So I want to tell you a little bit about how these numbers are done. In the 1987 the average number of cases of Americans in the workforce being hurt at work was five out of every 100 Americans. In 1987 had an incident at work that caused them to miss at least one day of work ,five out of 100. Alocas number was one 1.86. And if you want to know of what the number is today go on the internet, type Alcoa when you get the drop-down menu, go on environment health and safety and it’ll tell you 24 hours a day in 43 countries, in 350 locations what the injury, what the lost workday injury rate is on a running basis anytime you want to look at. Yesterday it was 0.116. Now why do I tell you that? Because the average lost workday rate in American hospitals is 3.0. And if you’re not good at math that’s 26 times worse than Alcoa. That’s unforgivable, because it’s within the capacity of leaders to articulate a zero goal and then to accomplish.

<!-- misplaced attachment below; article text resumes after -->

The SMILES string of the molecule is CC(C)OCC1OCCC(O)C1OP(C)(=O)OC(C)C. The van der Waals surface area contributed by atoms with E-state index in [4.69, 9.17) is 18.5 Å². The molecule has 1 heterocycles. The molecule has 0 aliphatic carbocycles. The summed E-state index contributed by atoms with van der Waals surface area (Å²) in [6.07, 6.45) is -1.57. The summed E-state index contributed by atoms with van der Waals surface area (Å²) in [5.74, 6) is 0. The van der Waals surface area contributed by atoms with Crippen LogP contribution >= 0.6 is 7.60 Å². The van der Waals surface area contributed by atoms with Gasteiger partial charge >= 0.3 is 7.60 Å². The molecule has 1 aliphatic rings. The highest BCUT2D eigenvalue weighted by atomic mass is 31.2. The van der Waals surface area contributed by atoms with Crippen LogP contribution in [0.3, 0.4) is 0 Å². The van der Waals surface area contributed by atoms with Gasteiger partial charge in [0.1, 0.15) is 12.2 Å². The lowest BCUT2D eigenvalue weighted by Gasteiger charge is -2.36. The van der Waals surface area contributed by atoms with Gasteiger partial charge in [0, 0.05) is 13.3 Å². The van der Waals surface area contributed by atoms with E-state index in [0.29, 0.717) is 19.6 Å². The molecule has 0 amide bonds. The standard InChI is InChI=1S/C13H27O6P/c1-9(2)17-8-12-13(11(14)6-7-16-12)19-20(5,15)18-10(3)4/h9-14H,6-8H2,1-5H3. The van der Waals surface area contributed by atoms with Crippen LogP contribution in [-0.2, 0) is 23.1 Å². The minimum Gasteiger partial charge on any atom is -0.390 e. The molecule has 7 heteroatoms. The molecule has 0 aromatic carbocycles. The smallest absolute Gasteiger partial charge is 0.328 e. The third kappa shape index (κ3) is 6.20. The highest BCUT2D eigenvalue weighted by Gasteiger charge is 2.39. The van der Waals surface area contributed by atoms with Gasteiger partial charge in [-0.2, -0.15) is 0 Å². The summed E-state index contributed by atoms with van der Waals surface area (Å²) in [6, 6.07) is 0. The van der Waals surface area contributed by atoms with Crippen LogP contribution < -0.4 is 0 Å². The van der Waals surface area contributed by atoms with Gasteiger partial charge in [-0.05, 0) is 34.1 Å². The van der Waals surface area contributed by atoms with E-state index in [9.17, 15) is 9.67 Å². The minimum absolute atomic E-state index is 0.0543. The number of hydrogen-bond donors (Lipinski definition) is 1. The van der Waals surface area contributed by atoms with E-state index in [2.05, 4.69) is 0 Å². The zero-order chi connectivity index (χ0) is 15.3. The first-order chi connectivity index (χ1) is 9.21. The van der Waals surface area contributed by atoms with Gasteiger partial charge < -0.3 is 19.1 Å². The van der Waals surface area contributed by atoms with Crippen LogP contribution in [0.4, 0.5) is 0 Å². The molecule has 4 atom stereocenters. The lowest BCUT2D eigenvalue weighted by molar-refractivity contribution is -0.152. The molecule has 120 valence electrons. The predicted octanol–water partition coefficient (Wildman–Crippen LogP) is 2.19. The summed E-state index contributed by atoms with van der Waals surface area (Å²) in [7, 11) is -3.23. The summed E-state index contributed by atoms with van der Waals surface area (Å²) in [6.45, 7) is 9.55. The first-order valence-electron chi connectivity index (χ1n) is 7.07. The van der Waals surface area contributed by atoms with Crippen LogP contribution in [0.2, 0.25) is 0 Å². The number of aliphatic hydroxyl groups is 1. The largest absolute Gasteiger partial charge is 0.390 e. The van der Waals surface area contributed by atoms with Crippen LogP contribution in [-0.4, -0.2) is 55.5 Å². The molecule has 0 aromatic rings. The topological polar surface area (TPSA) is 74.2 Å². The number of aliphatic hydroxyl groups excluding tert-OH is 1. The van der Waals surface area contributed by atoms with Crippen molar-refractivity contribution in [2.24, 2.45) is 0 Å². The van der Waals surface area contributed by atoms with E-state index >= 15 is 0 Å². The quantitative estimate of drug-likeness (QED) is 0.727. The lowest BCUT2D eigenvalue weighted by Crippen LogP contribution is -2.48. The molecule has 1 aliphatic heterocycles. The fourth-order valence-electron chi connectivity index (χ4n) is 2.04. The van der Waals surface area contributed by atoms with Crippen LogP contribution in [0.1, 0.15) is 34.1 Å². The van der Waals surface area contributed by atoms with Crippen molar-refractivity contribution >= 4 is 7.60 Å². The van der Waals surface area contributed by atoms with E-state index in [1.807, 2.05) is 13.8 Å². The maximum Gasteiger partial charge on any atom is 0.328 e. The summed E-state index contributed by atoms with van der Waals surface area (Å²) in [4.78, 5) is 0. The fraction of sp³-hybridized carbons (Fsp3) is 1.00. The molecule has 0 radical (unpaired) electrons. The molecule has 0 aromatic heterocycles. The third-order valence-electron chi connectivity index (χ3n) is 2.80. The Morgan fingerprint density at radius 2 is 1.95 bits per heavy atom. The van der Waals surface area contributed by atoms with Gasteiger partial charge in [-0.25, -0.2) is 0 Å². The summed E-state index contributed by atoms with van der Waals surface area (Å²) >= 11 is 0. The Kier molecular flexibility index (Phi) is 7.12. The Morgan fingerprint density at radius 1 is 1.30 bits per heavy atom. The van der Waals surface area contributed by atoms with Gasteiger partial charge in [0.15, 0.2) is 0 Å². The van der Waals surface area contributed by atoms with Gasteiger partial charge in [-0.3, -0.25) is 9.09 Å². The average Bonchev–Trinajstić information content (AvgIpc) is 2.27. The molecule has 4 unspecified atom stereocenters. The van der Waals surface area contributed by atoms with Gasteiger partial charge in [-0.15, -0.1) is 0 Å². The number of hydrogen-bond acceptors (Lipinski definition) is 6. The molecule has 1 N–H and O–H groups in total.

And I’m going to tell you a little bit about how do you accomplish it, because it’s not good enough, cheerleading won’t truly won’t do it, but this is really relevant to the quest for excellence in health and medical care. But I want to stay for a moment with injuries to the workforce, because the lessons about how to get close to zero in injury rates among the workforce are exactly, precisely the same things that are required to achieve startling excellence in the delivery of health medical care. So first of all you have to establish a process that says: Every incident that happens to one of our employees is going to be recorded within 24 hours, and it’s going to be put into cyberspace along with the surrounding circumstances. And where it’s possible to do it in 24 hours the root cause analysis and an indication of a corrective action that’s being taken, so that this set of circumstances will never again produce this result.